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What Drugs Can do to Your Brain

By September 6, 2017No Comments

brain-and-drugs

Undoubtedly, the brain is the most complex organ in the human body. You rely on it to eat, sleep, breathe, read, drive, listen, draw and so on. In short, the human brain regulates the body’s basic functions; shape your thoughts, feelings and behaviour.

Your brain is not one big part, it is made up of many parts that work altogether as a team to create the overall function of the brain. All the different parts of the brain are responsible for coordinating and fulling specific functions.

When drugs are taken, it can alter the important brain areas that are necessary for life-sustaining functions. Drugs also trigger the area of the brain that marks addiction.

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Areas of the brain that are affected by drug abuse

The brain stem

This controls the basic function which are critical to life, such as your heart rate, breathing and sleeping.

The cerebral cortex

The cerebral cortex is divided into areas that control specific functions. The different areas o this part of the brain process information from our senses, which enable us to see, feel, hear, taste. The front part of the cortex, known as the frontal cortex or forebrain, is the thinking centre of the brain; powering our ability to think, plan, make decisions and solve problems.

The limbic system

This section contains the brain’s ‘reward’ circuit. It links a number of brain structures that regulate and control one’s ability to feel pleasure. The feelings of pleasure encourage us to repeat the behaviours that led us there and generally motivate us to repeat behaviours that are critical to our existence. The limbic system is stimulated by activities such as socialising and eating – but also by the use of drugs and the abuse of them.

Furthermore, this part of the brain is in charge of our perception of other emotions, positive and negative body language alike, which in turn explains the mood-altering properties of many drugs.

For information on how the brain works click here.

How do drugs work on the brain?

Since drugs are chemicals, they affect the brain by tapping into the communication system and interfering with the way that neurons (message sender ad receiver) usually function in processing information.

Some drugs, marijuana and heroin for example, have the ability to activate neurons because their chemical structure actually mimics that of a natural neurotransmitter. Likewise, the structure is able to ‘trick’ receptors, which allows the drugs to attach onto the and activate the neurons.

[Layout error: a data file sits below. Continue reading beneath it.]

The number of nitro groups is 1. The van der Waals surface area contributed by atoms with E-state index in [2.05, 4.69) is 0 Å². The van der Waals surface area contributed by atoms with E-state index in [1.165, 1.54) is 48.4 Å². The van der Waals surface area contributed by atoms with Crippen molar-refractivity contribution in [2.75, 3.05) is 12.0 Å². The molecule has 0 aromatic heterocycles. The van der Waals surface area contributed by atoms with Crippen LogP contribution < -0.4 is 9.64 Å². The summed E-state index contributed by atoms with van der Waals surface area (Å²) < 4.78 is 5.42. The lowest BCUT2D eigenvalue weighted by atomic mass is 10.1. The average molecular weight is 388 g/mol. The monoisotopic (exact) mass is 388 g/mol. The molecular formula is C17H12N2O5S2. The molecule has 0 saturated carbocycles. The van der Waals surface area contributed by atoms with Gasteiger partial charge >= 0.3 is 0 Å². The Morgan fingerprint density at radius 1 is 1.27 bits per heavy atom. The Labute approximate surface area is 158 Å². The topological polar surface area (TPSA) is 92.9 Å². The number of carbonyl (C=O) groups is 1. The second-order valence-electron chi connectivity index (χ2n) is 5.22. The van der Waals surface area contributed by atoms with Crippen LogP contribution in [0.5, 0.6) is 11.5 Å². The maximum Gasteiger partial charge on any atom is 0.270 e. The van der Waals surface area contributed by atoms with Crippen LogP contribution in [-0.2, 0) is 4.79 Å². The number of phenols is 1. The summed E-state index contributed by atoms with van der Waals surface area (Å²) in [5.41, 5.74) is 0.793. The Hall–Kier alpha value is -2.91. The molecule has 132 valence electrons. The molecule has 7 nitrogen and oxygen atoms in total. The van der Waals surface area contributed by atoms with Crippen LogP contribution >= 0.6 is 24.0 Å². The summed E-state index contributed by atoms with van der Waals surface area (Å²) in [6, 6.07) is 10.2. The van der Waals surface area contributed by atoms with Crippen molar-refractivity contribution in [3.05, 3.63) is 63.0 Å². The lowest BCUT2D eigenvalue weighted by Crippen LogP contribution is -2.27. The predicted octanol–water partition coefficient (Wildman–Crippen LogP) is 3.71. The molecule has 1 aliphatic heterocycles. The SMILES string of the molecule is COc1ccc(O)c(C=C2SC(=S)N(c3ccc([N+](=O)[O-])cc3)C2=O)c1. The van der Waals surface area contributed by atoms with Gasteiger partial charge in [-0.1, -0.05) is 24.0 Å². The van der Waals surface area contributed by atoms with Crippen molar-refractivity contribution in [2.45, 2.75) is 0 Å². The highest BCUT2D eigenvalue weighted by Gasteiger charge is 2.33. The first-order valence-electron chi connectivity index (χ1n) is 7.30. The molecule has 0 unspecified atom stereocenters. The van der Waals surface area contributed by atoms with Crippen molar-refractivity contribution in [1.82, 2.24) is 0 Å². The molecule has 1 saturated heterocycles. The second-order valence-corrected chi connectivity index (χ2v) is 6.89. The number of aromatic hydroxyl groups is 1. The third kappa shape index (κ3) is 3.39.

Although drugs like marijuana and heroin mimic the brain’s own chemicals, they don’t activate neurons in the same way as the brain’s natural neurotransmitter. Instead, they feed abnormal messages through the network of the brain.

Other drugs, such as cocaine, cause the neurons to release unusually large amounts of natural neurotransmitter or prevent the normal recycling of these brain chemicals. Therefore, they disrupt the communication channels by producing a greatly amplified message.

How do drugs affect the pleasure part of the brain?

Drugs of abuse mostly target the brain’s reward system, either indirectly or directly, by flooding the circuit with a chemical called dopamine. Dopamine is a neurotransmitter which is found in regions of the brain which regulate movement, emotion, motivation and feelings of pleasure. This system rewards out natural behaviours to encourage them to be repeated, when activated at normal levels that is.

However, the overstimulation of the system with the abuse of drugs produces euphoric effects, which again reinforce the use of drugs as a good behaviour – promoting addiction and the repeat of the action. Our brains are naturally wired to repeat activities associated with life-sustainability that the brain has found pleasurable. If the reward circuit is activated, the brain notes that it must remember and teach us to do it again and again without thinking about it, since it must be something important. Since drugs of abuse stimulate this circuit in the same way, the brain learns to repeat the action of taking drugs in the same way.

Long-term effects of drug abuse on the brain.

It is known that the development of tolerance in the brain can eventually lead to profound changes in neurons and brain circuits, perhaps even severely compromising the long-term health of your brain. Glutamate, for example, is neurotransmitter that has influence over the reward circuit and the ability to learn. When the concentration of glutamate is changed by drug use, the brain attempts to compensate for this change, which can result in the impairment of cognitive function. Likewise, frequent use of drugs can trigger adaptations in your habits or non-conscious memory systems. ‘Conditioning’ is a perfect example of this type of learning, in which certain things or actions in a one’s daily life or environment become associated with the drug use and can trigger uncontrollable cravings whenever the person is exposed to these things. This is affect a person who once used drugs even after many years of abstinence.

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